A bear spread is a bearish trading strategy with limited risk and reward for the buyer. As with a bull spread, the upside and downside of a bear spread are limited. But the upside in case of a bearish market scenario is more than the downside of a bullish market scenario. So, it benefits a trader which is expecting the market to go down.
- A bear spread can be constructed by buying a call option with a high strike price and selling a call option with a lower strike price. The premium paid for the high strike price call will be lower than the premium received for the lower strike price call, so there will be an initial cash inflow while entering a bear spread with call options. The trader will benefit with a decrease in the underlying price because the calls will expire worthlessly and he will pocket the initial premium received.
- A bear spread can also be constructed by buying a put option with a high strike price and selling a put option with a lower strike price. The premium paid for the high strike put will be higher than the premium received for the lower strike put, so there will be an initial cash outflow while entering a bear spread with put options. The trader will benefit when the market goes down and the profit from the high strike put outweighs the loss from the lower strike put.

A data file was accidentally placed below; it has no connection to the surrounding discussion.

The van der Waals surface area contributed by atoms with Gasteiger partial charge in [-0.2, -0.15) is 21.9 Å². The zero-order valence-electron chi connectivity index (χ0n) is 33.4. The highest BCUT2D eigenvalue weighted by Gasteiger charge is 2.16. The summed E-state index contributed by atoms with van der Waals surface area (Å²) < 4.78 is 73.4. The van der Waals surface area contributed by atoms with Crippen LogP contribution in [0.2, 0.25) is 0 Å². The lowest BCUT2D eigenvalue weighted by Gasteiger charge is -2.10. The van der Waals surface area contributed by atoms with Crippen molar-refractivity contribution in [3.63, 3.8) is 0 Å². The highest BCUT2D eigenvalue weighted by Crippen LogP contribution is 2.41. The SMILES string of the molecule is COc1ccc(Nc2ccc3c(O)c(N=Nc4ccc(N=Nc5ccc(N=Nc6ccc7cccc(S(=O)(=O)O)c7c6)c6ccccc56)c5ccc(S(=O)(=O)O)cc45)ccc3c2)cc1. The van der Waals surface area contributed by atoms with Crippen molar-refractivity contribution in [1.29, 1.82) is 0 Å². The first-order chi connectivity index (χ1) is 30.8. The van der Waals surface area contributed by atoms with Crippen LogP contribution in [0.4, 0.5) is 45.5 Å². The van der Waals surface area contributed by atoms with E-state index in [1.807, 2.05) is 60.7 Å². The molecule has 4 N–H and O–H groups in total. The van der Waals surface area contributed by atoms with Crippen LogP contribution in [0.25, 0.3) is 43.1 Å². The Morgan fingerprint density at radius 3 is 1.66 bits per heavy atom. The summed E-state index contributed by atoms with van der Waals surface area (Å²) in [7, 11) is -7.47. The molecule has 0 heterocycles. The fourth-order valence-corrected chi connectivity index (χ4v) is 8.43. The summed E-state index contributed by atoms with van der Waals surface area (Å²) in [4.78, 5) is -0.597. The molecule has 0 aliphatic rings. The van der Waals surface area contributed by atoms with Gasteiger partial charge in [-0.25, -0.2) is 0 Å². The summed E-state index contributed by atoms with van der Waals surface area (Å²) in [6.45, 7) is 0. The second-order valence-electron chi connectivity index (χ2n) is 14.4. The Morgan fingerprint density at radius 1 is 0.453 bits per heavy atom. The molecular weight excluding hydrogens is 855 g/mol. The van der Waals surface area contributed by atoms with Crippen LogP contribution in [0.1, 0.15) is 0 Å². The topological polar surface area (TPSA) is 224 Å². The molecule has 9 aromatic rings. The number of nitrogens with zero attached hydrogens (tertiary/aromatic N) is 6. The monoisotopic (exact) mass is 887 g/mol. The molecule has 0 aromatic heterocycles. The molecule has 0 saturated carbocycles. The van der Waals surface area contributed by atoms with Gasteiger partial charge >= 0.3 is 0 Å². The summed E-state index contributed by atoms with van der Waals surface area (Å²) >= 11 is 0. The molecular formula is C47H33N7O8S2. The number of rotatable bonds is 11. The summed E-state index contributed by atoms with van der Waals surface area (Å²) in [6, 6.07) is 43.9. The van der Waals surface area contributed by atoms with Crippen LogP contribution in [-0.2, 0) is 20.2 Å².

Irrespective of how it is constructed, the profit curve from a bear spread looks like below:
Uses: A bear spread is a bearish trading strategy where the trader is expecting the market to move down. But, as in a bull spread, he is also risk averse and doesn’t want a large downside exposure. So he will enter a bear spread instead of buying a plane put option or selling a plain call option. The premium paid in case of buying a plain put option is more than that of a bear spread, and the maximum downside if the market moves in the opposite direction is unlimited in case of selling a plain call option.
Options, Futures and Other Derivatives by John C Hull